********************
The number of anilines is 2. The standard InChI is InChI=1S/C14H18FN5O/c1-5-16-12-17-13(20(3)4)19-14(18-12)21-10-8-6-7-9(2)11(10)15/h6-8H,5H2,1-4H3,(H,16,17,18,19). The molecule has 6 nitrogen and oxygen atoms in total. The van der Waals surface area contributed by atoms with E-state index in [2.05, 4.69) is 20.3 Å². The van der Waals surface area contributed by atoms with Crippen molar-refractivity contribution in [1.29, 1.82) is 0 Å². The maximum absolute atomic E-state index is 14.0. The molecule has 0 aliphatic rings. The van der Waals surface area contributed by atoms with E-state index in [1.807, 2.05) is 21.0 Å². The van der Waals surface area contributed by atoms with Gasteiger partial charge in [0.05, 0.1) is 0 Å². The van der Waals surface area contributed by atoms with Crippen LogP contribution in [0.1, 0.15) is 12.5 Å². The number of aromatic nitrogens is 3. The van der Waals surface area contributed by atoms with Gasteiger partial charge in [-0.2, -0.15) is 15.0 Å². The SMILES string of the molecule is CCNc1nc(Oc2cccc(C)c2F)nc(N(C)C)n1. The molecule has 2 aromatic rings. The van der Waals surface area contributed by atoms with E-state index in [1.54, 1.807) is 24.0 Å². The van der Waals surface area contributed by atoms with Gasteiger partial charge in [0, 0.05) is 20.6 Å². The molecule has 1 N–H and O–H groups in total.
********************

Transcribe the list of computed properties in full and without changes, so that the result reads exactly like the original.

The number of anilines is 2. The standard InChI is InChI=1S/C14H18FN5O/c1-5-16-12-17-13(20(3)4)19-14(18-12)21-10-8-6-7-9(2)11(10)15/h6-8H,5H2,1-4H3,(H,16,17,18,19). The molecule has 6 nitrogen and oxygen atoms in total. The van der Waals surface area contributed by atoms with E-state index in [2.05, 4.69) is 20.3 Å². The van der Waals surface area contributed by atoms with Crippen molar-refractivity contribution in [1.29, 1.82) is 0 Å². The maximum absolute atomic E-state index is 14.0. The molecule has 0 aliphatic rings. The van der Waals surface area contributed by atoms with E-state index in [1.807, 2.05) is 21.0 Å². The van der Waals surface area contributed by atoms with Gasteiger partial charge in [0.05, 0.1) is 0 Å². The van der Waals surface area contributed by atoms with Crippen LogP contribution in [0.1, 0.15) is 12.5 Å². The number of aromatic nitrogens is 3. The van der Waals surface area contributed by atoms with Gasteiger partial charge in [-0.2, -0.15) is 15.0 Å². The SMILES string of the molecule is CCNc1nc(Oc2cccc(C)c2F)nc(N(C)C)n1. The molecule has 2 aromatic rings. The van der Waals surface area contributed by atoms with E-state index in [1.54, 1.807) is 24.0 Å². The van der Waals surface area contributed by atoms with Gasteiger partial charge in [0, 0.05) is 20.6 Å². The molecule has 1 N–H and O–H groups in total.